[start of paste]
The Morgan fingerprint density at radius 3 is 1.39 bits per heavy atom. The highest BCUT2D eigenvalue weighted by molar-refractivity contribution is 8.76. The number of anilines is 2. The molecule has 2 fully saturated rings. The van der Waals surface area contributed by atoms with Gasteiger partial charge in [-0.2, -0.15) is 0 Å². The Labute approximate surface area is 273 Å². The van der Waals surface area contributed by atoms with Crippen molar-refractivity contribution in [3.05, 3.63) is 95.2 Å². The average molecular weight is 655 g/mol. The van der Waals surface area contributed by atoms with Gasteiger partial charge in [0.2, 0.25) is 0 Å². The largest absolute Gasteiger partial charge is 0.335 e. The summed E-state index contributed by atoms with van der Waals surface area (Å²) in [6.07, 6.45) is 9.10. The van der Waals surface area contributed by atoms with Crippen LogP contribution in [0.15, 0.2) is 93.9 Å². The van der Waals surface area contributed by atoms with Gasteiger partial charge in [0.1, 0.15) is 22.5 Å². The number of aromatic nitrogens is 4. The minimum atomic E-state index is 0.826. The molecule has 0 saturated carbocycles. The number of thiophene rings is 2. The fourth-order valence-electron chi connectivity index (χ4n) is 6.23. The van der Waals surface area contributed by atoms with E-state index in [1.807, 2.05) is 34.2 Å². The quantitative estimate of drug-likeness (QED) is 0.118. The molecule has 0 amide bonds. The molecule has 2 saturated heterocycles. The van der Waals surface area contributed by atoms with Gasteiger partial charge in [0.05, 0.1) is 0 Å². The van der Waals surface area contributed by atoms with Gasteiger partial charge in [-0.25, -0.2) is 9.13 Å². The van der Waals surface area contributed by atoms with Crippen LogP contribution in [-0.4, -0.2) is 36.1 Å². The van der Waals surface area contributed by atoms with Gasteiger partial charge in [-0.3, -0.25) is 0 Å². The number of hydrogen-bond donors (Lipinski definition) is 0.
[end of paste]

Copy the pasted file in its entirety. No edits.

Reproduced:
The Morgan fingerprint density at radius 3 is 1.39 bits per heavy atom. The highest BCUT2D eigenvalue weighted by molar-refractivity contribution is 8.76. The number of anilines is 2. The molecule has 2 fully saturated rings. The van der Waals surface area contributed by atoms with Gasteiger partial charge in [-0.2, -0.15) is 0 Å². The Labute approximate surface area is 273 Å². The van der Waals surface area contributed by atoms with Crippen molar-refractivity contribution in [3.05, 3.63) is 95.2 Å². The average molecular weight is 655 g/mol. The van der Waals surface area contributed by atoms with Gasteiger partial charge in [0.2, 0.25) is 0 Å². The largest absolute Gasteiger partial charge is 0.335 e. The summed E-state index contributed by atoms with van der Waals surface area (Å²) in [6.07, 6.45) is 9.10. The van der Waals surface area contributed by atoms with Crippen LogP contribution in [0.15, 0.2) is 93.9 Å². The van der Waals surface area contributed by atoms with Gasteiger partial charge in [0.1, 0.15) is 22.5 Å². The number of aromatic nitrogens is 4. The minimum atomic E-state index is 0.826. The molecule has 0 saturated carbocycles. The number of thiophene rings is 2. The fourth-order valence-electron chi connectivity index (χ4n) is 6.23. The van der Waals surface area contributed by atoms with E-state index in [1.807, 2.05) is 34.2 Å². The quantitative estimate of drug-likeness (QED) is 0.118. The molecule has 0 amide bonds. The molecule has 2 saturated heterocycles. The van der Waals surface area contributed by atoms with Gasteiger partial charge in [0.05, 0.1) is 0 Å². The van der Waals surface area contributed by atoms with Gasteiger partial charge in [-0.25, -0.2) is 9.13 Å². The van der Waals surface area contributed by atoms with Crippen LogP contribution in [-0.4, -0.2) is 36.1 Å². The van der Waals surface area contributed by atoms with Gasteiger partial charge in [-0.3, -0.25) is 0 Å². The number of hydrogen-bond donors (Lipinski definition) is 0.